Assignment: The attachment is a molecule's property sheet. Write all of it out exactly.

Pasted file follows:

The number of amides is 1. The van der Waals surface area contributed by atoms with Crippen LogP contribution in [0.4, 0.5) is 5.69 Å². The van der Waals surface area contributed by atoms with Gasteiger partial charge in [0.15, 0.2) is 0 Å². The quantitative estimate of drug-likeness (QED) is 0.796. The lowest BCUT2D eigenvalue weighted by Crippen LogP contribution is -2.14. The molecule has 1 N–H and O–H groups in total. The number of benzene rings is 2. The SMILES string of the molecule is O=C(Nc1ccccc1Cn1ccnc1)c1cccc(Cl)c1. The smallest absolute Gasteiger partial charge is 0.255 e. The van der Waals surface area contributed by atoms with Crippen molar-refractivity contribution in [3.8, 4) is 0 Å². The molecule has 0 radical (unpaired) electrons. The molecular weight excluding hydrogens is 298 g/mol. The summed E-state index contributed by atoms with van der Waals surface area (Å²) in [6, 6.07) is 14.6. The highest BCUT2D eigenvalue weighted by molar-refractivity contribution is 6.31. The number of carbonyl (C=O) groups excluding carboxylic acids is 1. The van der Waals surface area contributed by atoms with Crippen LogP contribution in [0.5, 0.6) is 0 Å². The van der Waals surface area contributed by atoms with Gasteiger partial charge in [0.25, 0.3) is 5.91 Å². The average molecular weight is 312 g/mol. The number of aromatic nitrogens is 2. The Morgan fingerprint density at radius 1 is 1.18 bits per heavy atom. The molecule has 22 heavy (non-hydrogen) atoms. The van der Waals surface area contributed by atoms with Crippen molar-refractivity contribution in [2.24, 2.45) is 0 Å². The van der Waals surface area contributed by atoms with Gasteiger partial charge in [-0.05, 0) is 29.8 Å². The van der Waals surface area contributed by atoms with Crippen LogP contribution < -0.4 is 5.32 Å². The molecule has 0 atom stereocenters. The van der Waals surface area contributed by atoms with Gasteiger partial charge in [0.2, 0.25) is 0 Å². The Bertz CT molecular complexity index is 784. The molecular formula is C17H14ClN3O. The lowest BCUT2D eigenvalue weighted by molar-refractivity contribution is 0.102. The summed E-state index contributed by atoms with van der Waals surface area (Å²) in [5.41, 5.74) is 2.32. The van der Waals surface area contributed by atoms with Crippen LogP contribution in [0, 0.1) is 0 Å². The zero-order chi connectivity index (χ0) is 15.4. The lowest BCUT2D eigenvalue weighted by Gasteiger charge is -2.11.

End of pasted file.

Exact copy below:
The number of amides is 1. The van der Waals surface area contributed by atoms with Crippen LogP contribution in [0.4, 0.5) is 5.69 Å². The van der Waals surface area contributed by atoms with Gasteiger partial charge in [0.15, 0.2) is 0 Å². The quantitative estimate of drug-likeness (QED) is 0.796. The lowest BCUT2D eigenvalue weighted by Crippen LogP contribution is -2.14. The molecule has 1 N–H and O–H groups in total. The number of benzene rings is 2. The SMILES string of the molecule is O=C(Nc1ccccc1Cn1ccnc1)c1cccc(Cl)c1. The smallest absolute Gasteiger partial charge is 0.255 e. The van der Waals surface area contributed by atoms with Crippen molar-refractivity contribution in [3.8, 4) is 0 Å². The molecule has 0 radical (unpaired) electrons. The molecular weight excluding hydrogens is 298 g/mol. The summed E-state index contributed by atoms with van der Waals surface area (Å²) in [6, 6.07) is 14.6. The highest BCUT2D eigenvalue weighted by molar-refractivity contribution is 6.31. The number of carbonyl (C=O) groups excluding carboxylic acids is 1. The van der Waals surface area contributed by atoms with Crippen LogP contribution in [0.5, 0.6) is 0 Å². The van der Waals surface area contributed by atoms with Gasteiger partial charge in [0.25, 0.3) is 5.91 Å². The average molecular weight is 312 g/mol. The number of aromatic nitrogens is 2. The Morgan fingerprint density at radius 1 is 1.18 bits per heavy atom. The molecule has 22 heavy (non-hydrogen) atoms. The van der Waals surface area contributed by atoms with Crippen molar-refractivity contribution in [2.24, 2.45) is 0 Å². The van der Waals surface area contributed by atoms with Gasteiger partial charge in [-0.05, 0) is 29.8 Å². The van der Waals surface area contributed by atoms with Crippen LogP contribution < -0.4 is 5.32 Å². The molecule has 0 atom stereocenters. The van der Waals surface area contributed by atoms with Gasteiger partial charge in [0.2, 0.25) is 0 Å². The Bertz CT molecular complexity index is 784. The molecular formula is C17H14ClN3O. The lowest BCUT2D eigenvalue weighted by molar-refractivity contribution is 0.102. The summed E-state index contributed by atoms with van der Waals surface area (Å²) in [5.41, 5.74) is 2.32. The van der Waals surface area contributed by atoms with Crippen LogP contribution in [0, 0.1) is 0 Å². The zero-order chi connectivity index (χ0) is 15.4. The lowest BCUT2D eigenvalue weighted by Gasteiger charge is -2.11.